Legislation Addressing Mixed-Income Housing Dies in Senate
Future of policy providing quality affordable homes remains in doubt
deadlines made a victim of SB 184 (Leno), which sought to restore the ability of local governments to enact
mixed-income housing programs that were put in doubt by a 2009 appellate court
decision. SB 184 failed to pass out of the Senate by January 31st, the deadline
for bills to pass out of their house of origin. The bill was not taken up on
the Senate floor by Senator Leno due to the fact that it didn't have the
majority vote necessary for passage.
(or inclusionary) ordinances require a percentage of all new developments to
include homes affordable to lower-income households. Mixed-income housing
programs have been in place in California for decades, and at least 170 exist
throughout the state. However, a recent appellate court decision, Palmer/Sixth Street Properties L.P. v. City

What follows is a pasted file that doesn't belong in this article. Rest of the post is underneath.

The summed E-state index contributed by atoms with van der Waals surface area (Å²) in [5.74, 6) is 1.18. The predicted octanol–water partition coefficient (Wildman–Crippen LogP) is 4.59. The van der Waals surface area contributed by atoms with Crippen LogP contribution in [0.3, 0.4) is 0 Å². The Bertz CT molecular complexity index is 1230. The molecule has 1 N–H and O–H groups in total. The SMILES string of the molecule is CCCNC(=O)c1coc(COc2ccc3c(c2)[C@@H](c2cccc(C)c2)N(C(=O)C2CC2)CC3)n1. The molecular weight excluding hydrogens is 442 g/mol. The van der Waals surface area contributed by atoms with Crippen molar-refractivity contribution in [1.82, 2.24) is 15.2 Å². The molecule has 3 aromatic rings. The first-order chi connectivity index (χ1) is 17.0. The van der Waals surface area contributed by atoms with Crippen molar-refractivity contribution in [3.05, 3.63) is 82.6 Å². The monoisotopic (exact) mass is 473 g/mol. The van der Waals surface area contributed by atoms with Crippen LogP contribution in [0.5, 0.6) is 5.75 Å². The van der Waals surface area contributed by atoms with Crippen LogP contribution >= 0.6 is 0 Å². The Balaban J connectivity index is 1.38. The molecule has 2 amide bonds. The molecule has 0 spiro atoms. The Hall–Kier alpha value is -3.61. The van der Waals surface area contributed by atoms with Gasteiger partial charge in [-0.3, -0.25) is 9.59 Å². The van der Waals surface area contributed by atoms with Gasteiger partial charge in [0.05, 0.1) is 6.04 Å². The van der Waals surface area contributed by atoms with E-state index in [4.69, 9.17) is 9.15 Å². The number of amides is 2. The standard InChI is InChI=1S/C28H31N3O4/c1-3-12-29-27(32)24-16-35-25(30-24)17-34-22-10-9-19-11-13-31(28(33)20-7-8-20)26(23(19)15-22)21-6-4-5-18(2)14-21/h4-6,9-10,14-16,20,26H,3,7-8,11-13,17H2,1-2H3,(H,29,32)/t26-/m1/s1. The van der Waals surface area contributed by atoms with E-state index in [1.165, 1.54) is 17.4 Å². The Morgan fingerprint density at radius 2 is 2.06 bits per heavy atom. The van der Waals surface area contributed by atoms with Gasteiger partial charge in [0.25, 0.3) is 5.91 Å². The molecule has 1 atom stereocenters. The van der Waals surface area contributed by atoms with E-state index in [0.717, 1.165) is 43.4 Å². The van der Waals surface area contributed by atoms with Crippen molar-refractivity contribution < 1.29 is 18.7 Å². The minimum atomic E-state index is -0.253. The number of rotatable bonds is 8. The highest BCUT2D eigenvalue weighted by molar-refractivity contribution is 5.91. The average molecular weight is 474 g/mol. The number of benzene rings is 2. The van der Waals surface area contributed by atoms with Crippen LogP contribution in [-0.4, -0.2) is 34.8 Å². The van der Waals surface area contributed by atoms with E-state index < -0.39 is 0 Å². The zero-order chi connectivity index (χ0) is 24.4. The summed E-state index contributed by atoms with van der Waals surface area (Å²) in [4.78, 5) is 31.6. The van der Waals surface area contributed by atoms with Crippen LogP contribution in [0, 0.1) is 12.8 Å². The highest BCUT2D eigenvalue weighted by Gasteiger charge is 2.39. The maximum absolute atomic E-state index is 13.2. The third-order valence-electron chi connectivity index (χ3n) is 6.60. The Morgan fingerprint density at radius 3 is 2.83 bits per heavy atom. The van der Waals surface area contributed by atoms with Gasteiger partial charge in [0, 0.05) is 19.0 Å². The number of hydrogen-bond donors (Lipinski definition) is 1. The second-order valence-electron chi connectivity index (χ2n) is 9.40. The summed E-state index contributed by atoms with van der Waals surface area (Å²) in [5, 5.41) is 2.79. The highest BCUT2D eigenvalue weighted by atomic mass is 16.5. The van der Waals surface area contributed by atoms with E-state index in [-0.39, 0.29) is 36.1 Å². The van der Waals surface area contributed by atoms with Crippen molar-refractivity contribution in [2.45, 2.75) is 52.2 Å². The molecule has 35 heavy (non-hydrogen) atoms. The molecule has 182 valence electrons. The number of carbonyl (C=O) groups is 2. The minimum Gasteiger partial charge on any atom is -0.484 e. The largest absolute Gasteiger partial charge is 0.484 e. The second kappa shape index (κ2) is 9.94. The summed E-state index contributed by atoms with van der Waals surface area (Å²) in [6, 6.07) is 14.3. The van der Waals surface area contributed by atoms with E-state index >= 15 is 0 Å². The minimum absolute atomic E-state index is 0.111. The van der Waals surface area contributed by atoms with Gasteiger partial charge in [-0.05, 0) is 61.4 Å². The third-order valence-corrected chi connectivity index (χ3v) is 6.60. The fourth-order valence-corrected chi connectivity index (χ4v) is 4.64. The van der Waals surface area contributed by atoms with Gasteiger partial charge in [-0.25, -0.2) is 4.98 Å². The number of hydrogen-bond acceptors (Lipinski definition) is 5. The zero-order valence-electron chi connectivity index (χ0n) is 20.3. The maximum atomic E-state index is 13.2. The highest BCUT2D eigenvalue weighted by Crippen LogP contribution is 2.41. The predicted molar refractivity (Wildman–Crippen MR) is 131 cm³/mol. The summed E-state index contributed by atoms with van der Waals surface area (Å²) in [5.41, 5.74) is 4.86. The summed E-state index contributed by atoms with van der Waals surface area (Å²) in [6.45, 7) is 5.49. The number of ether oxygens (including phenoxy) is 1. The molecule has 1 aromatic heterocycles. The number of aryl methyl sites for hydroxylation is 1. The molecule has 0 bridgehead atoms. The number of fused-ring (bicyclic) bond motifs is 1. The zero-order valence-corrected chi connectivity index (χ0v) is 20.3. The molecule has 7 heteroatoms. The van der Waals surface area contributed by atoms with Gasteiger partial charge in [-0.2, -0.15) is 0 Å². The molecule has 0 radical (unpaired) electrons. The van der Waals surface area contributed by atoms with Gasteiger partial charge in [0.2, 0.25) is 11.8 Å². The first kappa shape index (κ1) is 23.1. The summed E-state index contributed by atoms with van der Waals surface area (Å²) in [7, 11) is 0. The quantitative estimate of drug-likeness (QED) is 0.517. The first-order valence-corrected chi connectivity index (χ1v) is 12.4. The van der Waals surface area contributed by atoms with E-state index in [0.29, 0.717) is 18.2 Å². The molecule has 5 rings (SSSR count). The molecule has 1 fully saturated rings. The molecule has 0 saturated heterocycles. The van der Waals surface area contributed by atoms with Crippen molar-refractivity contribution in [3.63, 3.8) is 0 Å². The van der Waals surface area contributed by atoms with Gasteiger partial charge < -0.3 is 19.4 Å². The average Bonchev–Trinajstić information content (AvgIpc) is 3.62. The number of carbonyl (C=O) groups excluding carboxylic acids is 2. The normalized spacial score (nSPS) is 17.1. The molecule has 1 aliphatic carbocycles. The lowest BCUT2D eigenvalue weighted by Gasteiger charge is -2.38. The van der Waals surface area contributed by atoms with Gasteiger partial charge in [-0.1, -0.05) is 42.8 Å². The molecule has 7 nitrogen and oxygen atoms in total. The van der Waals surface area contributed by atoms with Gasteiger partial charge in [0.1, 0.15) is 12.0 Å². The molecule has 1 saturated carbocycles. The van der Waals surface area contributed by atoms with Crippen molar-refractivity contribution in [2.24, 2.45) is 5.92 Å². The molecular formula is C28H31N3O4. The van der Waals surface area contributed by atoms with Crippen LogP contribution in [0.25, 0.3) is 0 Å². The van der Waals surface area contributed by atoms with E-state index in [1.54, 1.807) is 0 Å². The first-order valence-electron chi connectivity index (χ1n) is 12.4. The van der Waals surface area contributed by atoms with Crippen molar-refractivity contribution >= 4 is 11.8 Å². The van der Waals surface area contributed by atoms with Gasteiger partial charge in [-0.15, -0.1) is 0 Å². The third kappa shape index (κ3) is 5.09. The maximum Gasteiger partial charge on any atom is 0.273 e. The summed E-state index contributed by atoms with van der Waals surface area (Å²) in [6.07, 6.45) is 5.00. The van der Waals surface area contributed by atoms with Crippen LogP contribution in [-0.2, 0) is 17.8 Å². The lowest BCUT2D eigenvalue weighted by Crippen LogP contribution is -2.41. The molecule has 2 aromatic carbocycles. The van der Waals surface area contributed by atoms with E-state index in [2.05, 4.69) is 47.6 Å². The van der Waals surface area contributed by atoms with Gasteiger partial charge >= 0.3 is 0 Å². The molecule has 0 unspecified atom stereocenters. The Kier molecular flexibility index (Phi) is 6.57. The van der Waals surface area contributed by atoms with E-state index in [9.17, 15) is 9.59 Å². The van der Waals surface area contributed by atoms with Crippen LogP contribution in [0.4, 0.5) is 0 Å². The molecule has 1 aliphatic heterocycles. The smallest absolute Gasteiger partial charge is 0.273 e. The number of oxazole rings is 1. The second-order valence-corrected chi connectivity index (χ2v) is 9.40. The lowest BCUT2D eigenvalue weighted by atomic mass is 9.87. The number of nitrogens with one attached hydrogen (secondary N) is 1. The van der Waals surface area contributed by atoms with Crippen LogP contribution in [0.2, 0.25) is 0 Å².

of Los Angeles, 175 Cal. App. 4Th 1396 (2009), created uncertainty and
confusion for local governments and housing advocates regarding the future
viability of this important local land-use tool.
Palmer court decision ruled that the state's Costa-Hawkins rent-control law
prohibits local governments from creating affordable rental homes through local
inclusionary programs. Suddenly, this well-established policy that provided
quality affordable homes to over 80,000 Californians was -- and remains -- in
California is committed to working with other supporters of SB 184 to find an
opportunity to overturn the court decision.
Contact: Zack Olmstead, 916.447.0503 x108 or email@example.com.